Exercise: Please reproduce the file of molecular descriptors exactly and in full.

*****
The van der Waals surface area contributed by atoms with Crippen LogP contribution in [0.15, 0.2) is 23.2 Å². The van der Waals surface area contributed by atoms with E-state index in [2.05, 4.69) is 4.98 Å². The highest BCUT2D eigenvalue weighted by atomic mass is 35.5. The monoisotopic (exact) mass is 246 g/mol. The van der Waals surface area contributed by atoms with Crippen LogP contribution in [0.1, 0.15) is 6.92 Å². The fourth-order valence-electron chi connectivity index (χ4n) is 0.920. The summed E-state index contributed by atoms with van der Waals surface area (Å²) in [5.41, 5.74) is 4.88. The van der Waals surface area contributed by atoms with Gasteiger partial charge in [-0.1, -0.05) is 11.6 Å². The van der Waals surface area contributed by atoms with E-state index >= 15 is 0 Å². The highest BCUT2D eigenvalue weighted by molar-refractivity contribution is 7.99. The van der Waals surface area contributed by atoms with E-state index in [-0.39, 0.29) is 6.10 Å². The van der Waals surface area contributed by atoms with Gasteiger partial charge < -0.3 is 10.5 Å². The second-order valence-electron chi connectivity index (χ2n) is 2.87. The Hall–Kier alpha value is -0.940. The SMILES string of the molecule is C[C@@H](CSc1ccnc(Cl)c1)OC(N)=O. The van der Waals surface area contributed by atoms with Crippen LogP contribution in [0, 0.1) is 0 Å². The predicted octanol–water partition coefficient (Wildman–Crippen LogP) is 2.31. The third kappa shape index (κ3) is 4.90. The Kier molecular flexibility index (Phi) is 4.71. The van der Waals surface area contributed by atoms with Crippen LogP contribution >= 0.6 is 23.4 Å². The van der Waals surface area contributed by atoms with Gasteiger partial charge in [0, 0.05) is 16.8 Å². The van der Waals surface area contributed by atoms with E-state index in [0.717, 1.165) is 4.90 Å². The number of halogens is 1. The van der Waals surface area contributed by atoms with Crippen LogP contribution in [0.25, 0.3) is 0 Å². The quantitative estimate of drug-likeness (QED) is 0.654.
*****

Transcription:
The van der Waals surface area contributed by atoms with Crippen LogP contribution in [0.15, 0.2) is 23.2 Å². The van der Waals surface area contributed by atoms with E-state index in [2.05, 4.69) is 4.98 Å². The highest BCUT2D eigenvalue weighted by atomic mass is 35.5. The monoisotopic (exact) mass is 246 g/mol. The van der Waals surface area contributed by atoms with Crippen LogP contribution in [0.1, 0.15) is 6.92 Å². The fourth-order valence-electron chi connectivity index (χ4n) is 0.920. The summed E-state index contributed by atoms with van der Waals surface area (Å²) in [5.41, 5.74) is 4.88. The van der Waals surface area contributed by atoms with Gasteiger partial charge in [-0.1, -0.05) is 11.6 Å². The van der Waals surface area contributed by atoms with E-state index >= 15 is 0 Å². The highest BCUT2D eigenvalue weighted by molar-refractivity contribution is 7.99. The van der Waals surface area contributed by atoms with E-state index in [-0.39, 0.29) is 6.10 Å². The van der Waals surface area contributed by atoms with Gasteiger partial charge < -0.3 is 10.5 Å². The second-order valence-electron chi connectivity index (χ2n) is 2.87. The Hall–Kier alpha value is -0.940. The SMILES string of the molecule is C[C@@H](CSc1ccnc(Cl)c1)OC(N)=O. The van der Waals surface area contributed by atoms with Crippen LogP contribution in [0, 0.1) is 0 Å². The predicted octanol–water partition coefficient (Wildman–Crippen LogP) is 2.31. The third kappa shape index (κ3) is 4.90. The Kier molecular flexibility index (Phi) is 4.71. The van der Waals surface area contributed by atoms with Crippen LogP contribution >= 0.6 is 23.4 Å². The van der Waals surface area contributed by atoms with Gasteiger partial charge in [0, 0.05) is 16.8 Å². The van der Waals surface area contributed by atoms with E-state index in [0.717, 1.165) is 4.90 Å². The number of halogens is 1. The van der Waals surface area contributed by atoms with Crippen LogP contribution in [0.25, 0.3) is 0 Å². The quantitative estimate of drug-likeness (QED) is 0.654.